The Timberwolves are off to a surprising 7-4 start and the evolution of Andrew Wiggins and the team’s previously stagnant offense has been striking.
After a relatively quiet offseason, not much was expected of the Timberwolves in a Western Conference crowded with hungry contenders looking to take advantage of the Warriors’ injuries. But a 7-4 start has changed the perception a bit, pushing their playoff probability at 538 to 76 percent, up from about 50 percent to start the season.
Andrew Wiggins has been capturing most of the headlines — averaging career-highs in points, rebounds, assists, blocks, 2-point percentage, 3-point percentage and generally adhering to a shot profile that feels like a dramatic change. It feels even more dramatic when you consider that he’s in his sixth season and was widely assumed to have closed the window on becoming a different kind of player. But he’s doing the damn thing — The Athletic’s Seth Partnow pointed out how much of an outlier the increase in Wiggins’ drive rate has been.
But the changes Wiggins has made — fewer mid-range jumpers, working more quickly and decisively with the ball — are representative of a change across the entire team’s offensive style. Below is the team’s offensive style chart for this year, compared to last year’s marks.
These charts are not meant to evaluate whether an offense is good or bad. They are designed to help illustrate how teams go about the goal of trying to put the ball in the basket. Each team’s offense is evaluated on four stylistic spectrums.
Ball movement is measured with the average touch time for each team, from the NBA’s player tracking statistics. A lower average touch time means the ball is moving from player to player more quickly.
Player movement is measured with a combination of different NBA.com tracking statistics and works out to average distance traveled per 24 seconds of offensive possession.
Pace is measured with the average length of an offensive possession from Inpredictable, a more accurate representation for how quickly a team is working than traditional pace.
Shot selection is measured with MoreyBall percentage — in this case the percentage of a team’s true shooting opportunities that came at the rim, from the free-throw line, or on a 3-pointer. It’s a generalized measure but captures something about how much each team hews to the shots that are, on average, the most efficient.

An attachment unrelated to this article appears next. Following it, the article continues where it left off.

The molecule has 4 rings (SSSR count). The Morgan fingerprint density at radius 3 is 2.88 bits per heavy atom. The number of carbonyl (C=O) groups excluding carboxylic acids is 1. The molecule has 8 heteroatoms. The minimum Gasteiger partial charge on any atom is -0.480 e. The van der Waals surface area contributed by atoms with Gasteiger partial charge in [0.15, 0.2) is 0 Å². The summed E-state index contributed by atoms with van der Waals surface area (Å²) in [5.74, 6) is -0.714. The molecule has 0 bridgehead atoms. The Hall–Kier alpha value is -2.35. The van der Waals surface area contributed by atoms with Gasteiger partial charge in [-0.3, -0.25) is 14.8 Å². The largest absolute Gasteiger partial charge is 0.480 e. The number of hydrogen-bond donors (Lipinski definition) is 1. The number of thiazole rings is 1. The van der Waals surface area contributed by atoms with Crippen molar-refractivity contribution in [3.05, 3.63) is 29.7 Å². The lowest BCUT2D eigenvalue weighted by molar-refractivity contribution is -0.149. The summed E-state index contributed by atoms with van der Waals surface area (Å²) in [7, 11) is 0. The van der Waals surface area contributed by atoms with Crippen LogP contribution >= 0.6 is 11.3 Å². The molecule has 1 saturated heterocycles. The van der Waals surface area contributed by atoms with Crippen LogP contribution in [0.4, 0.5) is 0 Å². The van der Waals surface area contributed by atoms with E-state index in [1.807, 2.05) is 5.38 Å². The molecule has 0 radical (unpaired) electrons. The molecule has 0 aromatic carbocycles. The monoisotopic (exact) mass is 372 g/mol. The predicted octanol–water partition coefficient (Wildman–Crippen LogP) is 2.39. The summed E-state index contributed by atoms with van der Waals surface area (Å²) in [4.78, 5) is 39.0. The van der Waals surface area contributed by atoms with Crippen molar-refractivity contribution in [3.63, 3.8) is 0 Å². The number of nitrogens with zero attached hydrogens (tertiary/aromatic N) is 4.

So far this season 77 percent of Minnesota’s true shooting attempts have been at the rim, at the free-throw line or from behind the 3-point line. Last season, that mark was just 67.5 percent. It’s not just that the team is simply choosing to shoot from more generally efficient locations, the processes by which they’re getting those shots has changed.
They are averaging slightly fewer passes per game but that’s because they are attacking with more pace and making quicker decisions with the ball. Their average touch is about 12 percent shorter than it was last season and they’ve shaved nearly a second off the length of their average offensive possession. They’re also getting more off-ball movement with their five players combining, on average, to cover above 50 extra feet per 24 seconds of possession than they did last season. That may not sound like much — an extra cut or two, or a few shooters doing a bit more relocation on the perimeter — but it all puts more pressure on the defense.
Of course, the big question is why isn’t the Timberwolves’ offense more efficient? Wiggins is enjoying a breakout season and Karl-Anthony Towns has been sensational but the team is scoring far fewer points per 100 possessions than they did last season and their efficiency has dropped relative to the rest of the league as well. It’s actually improvement at the defensive that has been driving their hot start in the standings.
The answer is that they’ve struggled on offense with some things that they should expect progression on over time. Treveon Graham has been in the starting lineup for his defense and energy but is shooting under 40 percent from the field and under 20 percent on 3-pointers. Other than Towns and Wiggins, the rest of the roster is shooting just 26.7 percent from beyond the arc, including an abysmal 24.3 percent on 3s with no defender within at least six feet of the shooter. The Timberwolves have some good shooters, but no real scheme busters on the wing and, with players like Josh Okogie, Jarrett Culver and Graham, their rotation is definitely tilting towards defense.
It’s exciting to watch Minnesota making some structural changes, especially after what feels like years of somewhat stubbornly putting their players in sub-optimal situations. But this roster still has some real structural limitations and it’s probably worth thinking of this season as a bridge year to something even brighter. The team is finally addressing some of the strategic shortcomings that seemed to be limiting them. As they continue to tinker with the skill sets further down the roster and optimize for the offensive foundation they’re laying, things should only keep getting better — for Towns, for Wiggins and for the entire team.